Right, *if* the dog was aggressive. I guess I'm trying to figure out why you felt compelled to growl at the dog, which could have been construed as an attack? Has the dog ever shown signs of aggression before?

I'm not necessarily critical of people who use a growly voice at dogs that are loose. There is a pack of dogs down the road from me and they are a clear danger to other dogs in the neighborhood. More than once they've rushed me and have tried to harm my dogs if we are out walking. I've used my growly voice on them and it seems to help keep them away from me. I wonder, though, if you didn't just jump the gun a bit? A growly voice is just like any other tool a trainer has--although you can't be considered to be training another person's dog in that situation, if you can't/won't back up a "command," then you shouldn't use it.

It's not her dog, it's not her job to train this dog. It is, however, her job to protect her dogs, which is what she did.
Agreed--and I even said that she couldn't be considered to be the other dog's trainer:

--although you can't be considered to be training another person's dog in that situation, if you can't/won't back up a "command," then you shouldn't use it.
However, the fact is that if she can't back up a "command" (and I reiterate that "no" is not a command), then she should not be giving any command for the dog to leave. An avoidance behavior is not a sign of weakness, since all it does is prevent a confrontation without having to concede anything to the other dog. I question the wisdom of asserting oneself as being the other dog's "equal" and giving an empty "command" that had to be walked away from. Dogs push and escalate behaviors and I wonder if she's not set the stage for a future confrontation that might not be as pleasant.

She is an active and respected member on this forum.
And Cesar Milan has a critically acclaimed television show. I don't know him, I don't like his training techniques, and all the information that I have about him is that which I've read in print on a page or on a website. Your point would be . . . ?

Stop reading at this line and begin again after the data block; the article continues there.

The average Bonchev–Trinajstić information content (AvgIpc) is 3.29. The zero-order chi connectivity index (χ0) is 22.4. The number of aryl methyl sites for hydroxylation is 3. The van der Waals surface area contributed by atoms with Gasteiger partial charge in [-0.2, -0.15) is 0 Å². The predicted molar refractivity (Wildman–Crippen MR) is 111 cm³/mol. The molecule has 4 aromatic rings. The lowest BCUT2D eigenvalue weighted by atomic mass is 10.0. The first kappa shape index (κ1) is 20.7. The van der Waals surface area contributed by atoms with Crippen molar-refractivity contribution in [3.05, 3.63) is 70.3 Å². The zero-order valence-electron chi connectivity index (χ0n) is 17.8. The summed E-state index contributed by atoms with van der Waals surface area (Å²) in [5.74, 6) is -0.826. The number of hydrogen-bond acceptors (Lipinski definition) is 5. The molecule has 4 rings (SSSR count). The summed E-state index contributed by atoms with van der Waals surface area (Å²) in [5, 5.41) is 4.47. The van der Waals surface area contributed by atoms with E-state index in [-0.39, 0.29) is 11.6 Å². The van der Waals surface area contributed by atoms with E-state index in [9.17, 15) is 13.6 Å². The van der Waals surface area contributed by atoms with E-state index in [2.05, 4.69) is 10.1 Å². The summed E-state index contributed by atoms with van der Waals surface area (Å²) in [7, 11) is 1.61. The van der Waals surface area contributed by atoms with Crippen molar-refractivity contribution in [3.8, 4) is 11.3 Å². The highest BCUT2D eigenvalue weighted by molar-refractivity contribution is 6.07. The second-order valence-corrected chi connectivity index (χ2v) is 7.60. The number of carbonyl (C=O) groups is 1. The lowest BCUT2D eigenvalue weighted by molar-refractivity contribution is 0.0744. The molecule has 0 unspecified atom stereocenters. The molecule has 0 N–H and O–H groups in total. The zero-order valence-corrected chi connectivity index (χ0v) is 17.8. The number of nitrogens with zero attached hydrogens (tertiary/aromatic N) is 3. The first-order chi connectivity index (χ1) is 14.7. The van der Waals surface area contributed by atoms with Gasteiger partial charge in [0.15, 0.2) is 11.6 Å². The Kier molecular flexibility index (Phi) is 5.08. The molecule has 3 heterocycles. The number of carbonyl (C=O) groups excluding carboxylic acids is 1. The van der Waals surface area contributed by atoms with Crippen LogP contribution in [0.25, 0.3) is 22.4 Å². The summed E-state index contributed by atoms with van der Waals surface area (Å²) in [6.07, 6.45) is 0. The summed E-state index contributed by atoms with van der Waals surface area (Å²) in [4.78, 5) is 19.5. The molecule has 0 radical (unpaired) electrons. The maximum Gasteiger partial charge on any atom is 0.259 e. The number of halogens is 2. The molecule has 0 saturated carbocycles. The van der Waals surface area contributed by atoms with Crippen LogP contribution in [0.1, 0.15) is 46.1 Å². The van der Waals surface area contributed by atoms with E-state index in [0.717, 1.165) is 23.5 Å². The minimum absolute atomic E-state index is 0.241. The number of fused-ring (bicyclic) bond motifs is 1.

Next time I wish you would just respond to my post as a whole rather than strip mining it as you did the one above. I really hate wasting my time responding in kind--it just takes too much energy to be sure that I've covered all of the points the other person has made and simply takes up too much space . . .
 

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Loup

However, the fact is that if she can't back up a "command" (and I reiterate that "no" is not a command), then she should not be giving any command for the dog to leave. An avoidance behavior is not a sign of weakness, since all it does is prevent a confrontation without having to concede anything to the other dog. I question the wisdom of asserting oneself as being the other dog's "equal" and giving an empty "command" that had to be walked away from. Dogs push and escalate behaviors and I wonder if she's not set the stage for a future confrontation that might not be as pleasant.
I really don't disagree with anything posted on here, that being said doing the no command (and since I am one of those sit means sit trainers) can at least make the oncoming dog ponder a bit about the situation. No it can't be enforced in anyway and escalation is possible for sure. But once owner is warned and hopefully being a tad smarter than the 4 legged oncoming rascal that was just stopped this time, a new walking route or a cattle prod/sniper rifle purchase would help in eliminating future problems. No I don't want dog killed, just tossing the rifle purchase in reply to confuse the issue.:D
 

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Five dogs and a person all postured aggressively/assertively helps immensely.
Unless you come across the Westie that lives a few blocks away from me. That dog thinks he can take on the world. :rolleyes:
 

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Terriers...what can ya do? xD